The UK’s IIA has produced a policy report thinking about models of effective internal audit. It is entitled Models of Effective Internal Audit: How to organise a successful internal audit function.
I have to say I didn’t find this terribly helpful. In the preface Dr Peters, CEO of the UK’s IIA does state that this report is to ‘inform rather than judge’. When you review the report it seems to describe various audit functions across the public and private sectors and some in between. The report lacks some basic elements. First a description of what ‘effective’ looks like. Second any reasonable justification or rationale for the case studies chosen.
The lack of analysis or analytical description is very disappointing, and renders the report largely useless. What we have is a serious of high level descriptions of the audit services themselves, some in more advertisement form, with some pros and cons, all of which I would expect my audit trainees to be able to list out for the studies selected.
There is no sense of how the services map to their respective clients, nor what benefits are particularly useful, or what makes sense in their businesses. Nor are there any generic issues or themes drawn from the case studies. The real benefit of case studies, the rich data, the soft data, the cultural data, is not included. Most disappointing of all is the fact that I know, or have experienced in my career, the quality of service from a number of the selected case studies services, and I would not regard them necessarily as paragons of high quality delivery.
We are told that the Institute’s conclusion is ‘that there is no right or wrong way to deliver internal audit’. Well that is clearly nonsense. There must be a right and wrong way – otherwise why have an Institute? There may be no single right way to deliver internal audit, but that’s a different argument.
So what can we glean from the report? Well they do list some attributes that could be used to measure success of internal audit. These are: knowledge of the client; specialist expertise; flexibility of risk responsiveness; confidence of senior management; RBIA and an agreed audit methodology; advice and guidance through consultancy; consistency of service delivery; co-ordination with other assurance providers; effective teamwork; career development opportunities; and commitment to quality. Well who would argue with all of these? It’s a bit motherhood and apple pie.
So if we think about the examination question – what does good internal audit look like? Let me try to set out what I think it looks like. I think it is internal. The real strength of internal audit is to link a contextual and deep understanding of the client organisation with context independent knowledge (technical ability) brought with organisational independence. I’m sorry, but externally provided internal audit simply does not provide this context-specific knowledge. Being internal makes a real difference to the quality of the service provided because it means you can be independent, but part of the organisation. You can have difficult conversations with the client organisation as ‘one of them’. This is important. This provides permission to operate and a greater engagement with what you are saying as an audit function.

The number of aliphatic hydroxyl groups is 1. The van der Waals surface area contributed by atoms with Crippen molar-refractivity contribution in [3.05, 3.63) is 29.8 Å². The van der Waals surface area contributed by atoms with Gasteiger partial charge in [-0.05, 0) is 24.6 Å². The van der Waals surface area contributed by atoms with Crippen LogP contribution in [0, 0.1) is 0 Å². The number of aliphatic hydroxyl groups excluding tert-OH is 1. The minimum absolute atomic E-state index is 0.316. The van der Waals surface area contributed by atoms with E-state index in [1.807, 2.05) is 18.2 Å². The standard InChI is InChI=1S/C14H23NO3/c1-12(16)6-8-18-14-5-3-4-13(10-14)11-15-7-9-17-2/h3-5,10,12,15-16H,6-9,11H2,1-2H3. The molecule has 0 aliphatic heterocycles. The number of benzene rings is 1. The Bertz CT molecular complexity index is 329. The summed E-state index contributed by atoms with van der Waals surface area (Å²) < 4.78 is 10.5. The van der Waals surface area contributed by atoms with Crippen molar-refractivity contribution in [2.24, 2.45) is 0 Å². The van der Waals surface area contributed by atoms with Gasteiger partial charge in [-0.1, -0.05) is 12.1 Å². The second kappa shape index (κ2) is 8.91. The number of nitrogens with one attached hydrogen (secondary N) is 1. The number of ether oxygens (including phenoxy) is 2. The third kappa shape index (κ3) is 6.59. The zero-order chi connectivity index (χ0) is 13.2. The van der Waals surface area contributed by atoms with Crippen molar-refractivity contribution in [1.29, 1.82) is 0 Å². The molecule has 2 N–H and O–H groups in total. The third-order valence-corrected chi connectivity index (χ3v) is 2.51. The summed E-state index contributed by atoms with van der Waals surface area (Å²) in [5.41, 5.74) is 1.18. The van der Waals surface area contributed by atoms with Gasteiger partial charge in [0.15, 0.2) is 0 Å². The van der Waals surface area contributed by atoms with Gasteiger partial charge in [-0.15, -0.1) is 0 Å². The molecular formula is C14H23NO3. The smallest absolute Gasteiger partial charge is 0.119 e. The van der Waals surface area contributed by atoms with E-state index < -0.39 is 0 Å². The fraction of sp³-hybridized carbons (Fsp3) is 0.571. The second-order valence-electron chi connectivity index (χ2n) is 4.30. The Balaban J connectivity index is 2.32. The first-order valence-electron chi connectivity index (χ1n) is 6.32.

Second I would suggest a good audit function moves away from financial controls auditing. Most organisation’s risks are not around financial controls and reporting. They are in the first line of the business. No organisation, with the possible exception of Enron, died from financial reporting risk. Most die because their underlying business model falls apart in some way. So SOX and Sarbannes Oxley? Not so much.
Third I would argue that internal audit must move away from a compliance mindset. I have freed my audit team to engage with the full panoply of risk, not just auditing a set of rules. Most organisations are not fully rules based in any case. Most modern, flexible, organisations are not finding command and controls rules helpful. My own client organisation has ‘smart rules’ to promote judgements and risk taking. Google and the new organisations have less rules-based organisational structures. Internal auditors should challenge rules in any case. ‘We do it like this’ – why? Does that map to risk? Is it effective? To do this we need a new breed of internal auditors, ones that think, act, do, like consultants. We are consultants, we should act like them. I would argue most organisations are 20% rules; 30% loosely defined processes; 50% culturally informed risk taking. It varies by business, sector and organisation, but an IA function that cannot play in the c50% is missing the real risk. This is where board-level decisions, strategic choices, life-changing transactions, are processed, not in the processes and organisational day-to-day grind.
My third suggestion is to be in the front of the business. Most audit functions play around in the corporate zone of their client organisations. If your business sells food, audit food. If it makes cars, look at car production. If it delivers public services, go and look at how it does it. That does not mean ignoring the back office, for it is a false divide between the front and back offices anyway; it does mean, however, being on the ground in the front line of the business.
So I think the Institute has the right idea in asking these questions, but if it is to take a leadership role, it needs to actually do it in a meaningful and helpful way. I appreciate the Institute has a representative role but this does not mean not challenging the functions and members under its organisational aegis. So come on UK IIA, have an opinion and help the profession to develop – be brave!